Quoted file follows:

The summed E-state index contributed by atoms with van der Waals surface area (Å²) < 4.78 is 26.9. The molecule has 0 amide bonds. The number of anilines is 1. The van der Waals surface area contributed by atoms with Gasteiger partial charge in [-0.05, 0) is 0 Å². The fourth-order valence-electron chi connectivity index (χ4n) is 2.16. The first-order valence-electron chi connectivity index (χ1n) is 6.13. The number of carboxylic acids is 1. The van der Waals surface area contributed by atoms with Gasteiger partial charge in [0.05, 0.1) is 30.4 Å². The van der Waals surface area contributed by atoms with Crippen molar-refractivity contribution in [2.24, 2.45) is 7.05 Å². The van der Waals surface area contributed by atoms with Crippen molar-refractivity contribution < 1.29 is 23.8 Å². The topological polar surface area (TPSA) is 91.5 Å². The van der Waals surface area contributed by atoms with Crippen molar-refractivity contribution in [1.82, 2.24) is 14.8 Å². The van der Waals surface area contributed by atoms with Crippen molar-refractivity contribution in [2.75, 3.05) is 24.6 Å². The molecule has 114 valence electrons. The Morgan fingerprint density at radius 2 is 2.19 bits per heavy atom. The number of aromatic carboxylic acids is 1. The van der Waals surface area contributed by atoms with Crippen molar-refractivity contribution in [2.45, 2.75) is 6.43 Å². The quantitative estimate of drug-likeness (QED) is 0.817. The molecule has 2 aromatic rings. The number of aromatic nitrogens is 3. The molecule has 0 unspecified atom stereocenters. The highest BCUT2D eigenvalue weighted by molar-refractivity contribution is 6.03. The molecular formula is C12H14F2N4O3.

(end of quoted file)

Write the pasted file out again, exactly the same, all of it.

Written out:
The summed E-state index contributed by atoms with van der Waals surface area (Å²) < 4.78 is 26.9. The molecule has 0 amide bonds. The number of anilines is 1. The van der Waals surface area contributed by atoms with Gasteiger partial charge in [-0.05, 0) is 0 Å². The fourth-order valence-electron chi connectivity index (χ4n) is 2.16. The first-order valence-electron chi connectivity index (χ1n) is 6.13. The number of carboxylic acids is 1. The van der Waals surface area contributed by atoms with Gasteiger partial charge in [0.05, 0.1) is 30.4 Å². The van der Waals surface area contributed by atoms with Crippen molar-refractivity contribution in [2.24, 2.45) is 7.05 Å². The van der Waals surface area contributed by atoms with Crippen molar-refractivity contribution < 1.29 is 23.8 Å². The topological polar surface area (TPSA) is 91.5 Å². The van der Waals surface area contributed by atoms with Crippen molar-refractivity contribution in [1.82, 2.24) is 14.8 Å². The van der Waals surface area contributed by atoms with Crippen molar-refractivity contribution in [2.75, 3.05) is 24.6 Å². The molecule has 114 valence electrons. The Morgan fingerprint density at radius 2 is 2.19 bits per heavy atom. The number of aromatic carboxylic acids is 1. The van der Waals surface area contributed by atoms with Crippen molar-refractivity contribution in [2.45, 2.75) is 6.43 Å². The quantitative estimate of drug-likeness (QED) is 0.817. The molecule has 2 aromatic rings. The number of aromatic nitrogens is 3. The molecule has 0 unspecified atom stereocenters. The highest BCUT2D eigenvalue weighted by molar-refractivity contribution is 6.03. The molecular formula is C12H14F2N4O3.